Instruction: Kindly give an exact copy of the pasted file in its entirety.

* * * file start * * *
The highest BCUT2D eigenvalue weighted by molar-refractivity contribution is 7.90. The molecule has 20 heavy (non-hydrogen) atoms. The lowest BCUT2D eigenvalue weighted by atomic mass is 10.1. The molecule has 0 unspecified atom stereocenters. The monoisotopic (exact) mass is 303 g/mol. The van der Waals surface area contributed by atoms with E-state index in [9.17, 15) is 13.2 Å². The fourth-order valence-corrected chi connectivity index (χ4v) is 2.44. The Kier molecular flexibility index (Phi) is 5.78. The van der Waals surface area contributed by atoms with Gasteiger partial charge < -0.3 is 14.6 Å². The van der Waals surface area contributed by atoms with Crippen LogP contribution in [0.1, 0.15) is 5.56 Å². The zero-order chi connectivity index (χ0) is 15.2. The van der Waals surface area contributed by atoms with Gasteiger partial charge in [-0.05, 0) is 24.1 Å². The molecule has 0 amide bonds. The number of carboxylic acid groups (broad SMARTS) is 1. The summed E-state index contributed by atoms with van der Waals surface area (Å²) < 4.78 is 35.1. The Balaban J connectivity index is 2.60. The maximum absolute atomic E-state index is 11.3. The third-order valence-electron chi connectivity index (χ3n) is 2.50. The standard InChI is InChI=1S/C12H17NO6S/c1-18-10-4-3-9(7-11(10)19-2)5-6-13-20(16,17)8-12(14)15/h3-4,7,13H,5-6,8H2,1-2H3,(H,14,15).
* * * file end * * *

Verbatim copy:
The highest BCUT2D eigenvalue weighted by molar-refractivity contribution is 7.90. The molecule has 20 heavy (non-hydrogen) atoms. The lowest BCUT2D eigenvalue weighted by atomic mass is 10.1. The molecule has 0 unspecified atom stereocenters. The monoisotopic (exact) mass is 303 g/mol. The van der Waals surface area contributed by atoms with E-state index in [9.17, 15) is 13.2 Å². The fourth-order valence-corrected chi connectivity index (χ4v) is 2.44. The Kier molecular flexibility index (Phi) is 5.78. The van der Waals surface area contributed by atoms with Gasteiger partial charge < -0.3 is 14.6 Å². The van der Waals surface area contributed by atoms with Crippen LogP contribution in [0.1, 0.15) is 5.56 Å². The zero-order chi connectivity index (χ0) is 15.2. The van der Waals surface area contributed by atoms with Gasteiger partial charge in [-0.05, 0) is 24.1 Å². The molecule has 0 amide bonds. The number of carboxylic acid groups (broad SMARTS) is 1. The summed E-state index contributed by atoms with van der Waals surface area (Å²) < 4.78 is 35.1. The Balaban J connectivity index is 2.60. The maximum absolute atomic E-state index is 11.3. The third-order valence-electron chi connectivity index (χ3n) is 2.50. The standard InChI is InChI=1S/C12H17NO6S/c1-18-10-4-3-9(7-11(10)19-2)5-6-13-20(16,17)8-12(14)15/h3-4,7,13H,5-6,8H2,1-2H3,(H,14,15).